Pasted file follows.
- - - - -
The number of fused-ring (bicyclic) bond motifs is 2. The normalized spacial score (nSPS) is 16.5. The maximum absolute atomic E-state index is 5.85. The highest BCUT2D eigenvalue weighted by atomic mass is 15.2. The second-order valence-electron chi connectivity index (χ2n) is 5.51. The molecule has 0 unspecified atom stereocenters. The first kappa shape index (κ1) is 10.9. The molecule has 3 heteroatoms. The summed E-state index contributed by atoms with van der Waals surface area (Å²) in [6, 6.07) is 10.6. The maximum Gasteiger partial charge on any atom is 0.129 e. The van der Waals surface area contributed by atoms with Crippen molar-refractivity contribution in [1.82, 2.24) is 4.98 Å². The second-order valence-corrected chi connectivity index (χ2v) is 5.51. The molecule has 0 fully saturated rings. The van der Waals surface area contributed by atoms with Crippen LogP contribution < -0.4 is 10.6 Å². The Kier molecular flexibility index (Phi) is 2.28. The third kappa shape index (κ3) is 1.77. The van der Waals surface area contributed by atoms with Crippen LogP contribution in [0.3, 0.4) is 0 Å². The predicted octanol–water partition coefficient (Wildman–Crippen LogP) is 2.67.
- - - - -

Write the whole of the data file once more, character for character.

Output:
The number of fused-ring (bicyclic) bond motifs is 2. The normalized spacial score (nSPS) is 16.5. The maximum absolute atomic E-state index is 5.85. The highest BCUT2D eigenvalue weighted by atomic mass is 15.2. The second-order valence-electron chi connectivity index (χ2n) is 5.51. The molecule has 0 unspecified atom stereocenters. The first kappa shape index (κ1) is 10.9. The molecule has 3 heteroatoms. The summed E-state index contributed by atoms with van der Waals surface area (Å²) in [6, 6.07) is 10.6. The maximum Gasteiger partial charge on any atom is 0.129 e. The van der Waals surface area contributed by atoms with Crippen molar-refractivity contribution in [1.82, 2.24) is 4.98 Å². The second-order valence-corrected chi connectivity index (χ2v) is 5.51. The molecule has 0 fully saturated rings. The van der Waals surface area contributed by atoms with Crippen LogP contribution < -0.4 is 10.6 Å². The Kier molecular flexibility index (Phi) is 2.28. The third kappa shape index (κ3) is 1.77. The van der Waals surface area contributed by atoms with Crippen LogP contribution in [0.3, 0.4) is 0 Å². The predicted octanol–water partition coefficient (Wildman–Crippen LogP) is 2.67.